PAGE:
23rd November 2012, 07:10 PM #61 FluffyPersian Critical Thinker     Join Date: Aug 2011 Posts: 278 Originally Posted by GnaGnaMan When you click on that little arrow at the top of a quote, right next to the poster's name, it will take you back to the original post. Do that when you can't recall the context of a quote. I did look at the original post. It was unclear what you were referring to. Defining your pronouns ("But it's nonsense") would have helped. Originally Posted by GnaGnaMan How do you obtain your effect size estimate? The effect size is calculated the same way it would be for alpha, as the difference between the sample proportion (correct answers/total answers in a given test) and the proportion of correct answers JREF believes a psychic should be able to achieve. Quote: if I understand you correctly, then your solution for decreasing beta is increasing alpha. When you can't get a real psychic to step forward by offering 1 million, then the solution is certainly not handing out smaller sums to non-psychics. If I understand you correctly, you're saying that anyone not able to achieve 100% correct answers all the time is a non-psychic. If so, you're defining away the issue we're debating here.
 23rd November 2012, 07:31 PM #62 FluffyPersian Critical Thinker     Join Date: Aug 2011 Posts: 278 Originally Posted by Paul W Earwig 0 again. Back in the dim and distant days when I was a Psychology undergrad, I had a running disputation with my statistics lecturer on the subject of significance – not levels as such, but what it meant. It got to the point where on the Finals paper on Statistics and Experimental Design there was a question which meant nothing to my fellow students but was an invitation to me to expound! Here goes. If I carry out the same experiment 20 times – whatever the experiment – on one occasion out of the 20 I am likely to get significance at the 5% level. I say “I am likely … ” because we are getting into probability cadence: what is the probability of getting a significant result at, say, the 5% level if the effect is non-existent? It doesn't seem to me to be 5%, but You are correct that p-values work only for supernatural abilities that differ only in quantity from normal abilities. But many abilities can be stated in this way. For example, all of us can defy gravity for half a second by jumping. However, the standard deviation of the time we spend in the air is pretty low, so spending even 15 seconds in the air would indicate some kind of ability.
 23rd November 2012, 10:01 PM #63 FluffyPersian Critical Thinker     Join Date: Aug 2011 Posts: 278 Originally Posted by Paul W The significance level is actually irrelevant – it just changes how long it will take for it to happen. It seems to me that you're talking about the sample size, not the significance level. As far as "waiting for it to happen,"what you're "waiting" for may never happen. The downside of drawing inferences off a smaller sample is that you're less certain that those inferences actually apply to the population. (I'm assuming that standard deviation, and effect size are held constant.)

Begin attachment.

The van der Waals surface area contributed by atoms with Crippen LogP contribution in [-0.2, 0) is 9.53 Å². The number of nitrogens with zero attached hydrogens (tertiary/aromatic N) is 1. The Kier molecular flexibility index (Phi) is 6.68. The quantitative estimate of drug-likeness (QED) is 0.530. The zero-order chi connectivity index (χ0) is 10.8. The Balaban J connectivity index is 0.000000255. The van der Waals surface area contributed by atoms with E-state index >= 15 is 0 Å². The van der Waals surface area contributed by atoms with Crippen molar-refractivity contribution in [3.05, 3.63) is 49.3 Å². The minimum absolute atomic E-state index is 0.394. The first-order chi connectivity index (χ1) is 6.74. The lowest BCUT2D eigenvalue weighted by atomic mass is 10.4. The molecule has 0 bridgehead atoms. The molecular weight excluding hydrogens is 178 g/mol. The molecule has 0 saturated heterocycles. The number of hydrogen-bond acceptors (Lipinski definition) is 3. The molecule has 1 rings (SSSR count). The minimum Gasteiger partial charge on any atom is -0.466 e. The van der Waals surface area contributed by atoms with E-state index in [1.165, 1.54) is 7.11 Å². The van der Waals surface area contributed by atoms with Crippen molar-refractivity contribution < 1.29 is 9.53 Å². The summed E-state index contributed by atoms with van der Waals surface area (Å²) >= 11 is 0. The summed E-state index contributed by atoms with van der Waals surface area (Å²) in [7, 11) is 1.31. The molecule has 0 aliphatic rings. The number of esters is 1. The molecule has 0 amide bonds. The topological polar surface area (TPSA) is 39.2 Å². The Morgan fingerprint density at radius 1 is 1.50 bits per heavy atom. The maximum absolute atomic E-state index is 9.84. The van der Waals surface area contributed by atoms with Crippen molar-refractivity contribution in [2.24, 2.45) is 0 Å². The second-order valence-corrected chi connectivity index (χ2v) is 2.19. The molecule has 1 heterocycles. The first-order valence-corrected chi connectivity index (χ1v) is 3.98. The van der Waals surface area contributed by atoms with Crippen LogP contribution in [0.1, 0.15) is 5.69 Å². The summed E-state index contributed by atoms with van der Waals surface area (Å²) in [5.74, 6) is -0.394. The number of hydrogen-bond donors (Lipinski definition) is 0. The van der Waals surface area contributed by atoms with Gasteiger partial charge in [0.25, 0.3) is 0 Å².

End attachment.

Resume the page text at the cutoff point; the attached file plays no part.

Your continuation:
23rd November 2012, 10:06 PM #64 FluffyPersian Critical Thinker     Join Date: Aug 2011 Posts: 278 Originally Posted by FluffyPersian The effect size is calculated the same way it would be for alpha I should be more precise here.. The effect size is calculated the same way it is in the numerator of the t-statistic, which is then mapped onto a p-value.
 23rd November 2012, 10:44 PM #65 FluffyPersian Critical Thinker     Join Date: Aug 2011 Posts: 278 I appreciate the answers I received to the earlier question, which proved useful when I taught that particular class. The recent discussion about the what the significance levels OUGHT to be (rather than are) should be split into its own thread, IMO. But that's up to the mods.
 24th November 2012, 01:57 AM #66 GnaGnaMan Muse   Join Date: Sep 2008 Posts: 827 Originally Posted by FluffyPersian I did look at the original post. It was unclear what you were referring to. Defining your pronouns ("But it's nonsense") would have helped. You were agreeing with this: Quote: A million tests will succeed in a row? That is so unrealistic in practical terms, even via conventional research. So, if a study found a p-value of 0.001, what is the probability of getting five 0.001 p-values in a row? Simple! 1_ X 10^-14 The problematic question/answer bolded by me. Quote: The effect size is calculated the same way it would be for alpha, as the difference between the sample proportion (correct answers/total answers in a given test) and the proportion of correct answers JREF believes a psychic should be able to achieve. That's not how the challenge works and I don't think it would be appropriate to change it so. Quote: If I understand you correctly, you're saying that anyone not able to achieve 100% correct answers all the time is a non-psychic. If so, you're defining away the issue we're debating here. You do not understand me correctly. I don't even know how you get the idea. __________________ I don't think it's quite fair to condemn a whole program because of a single slip-up.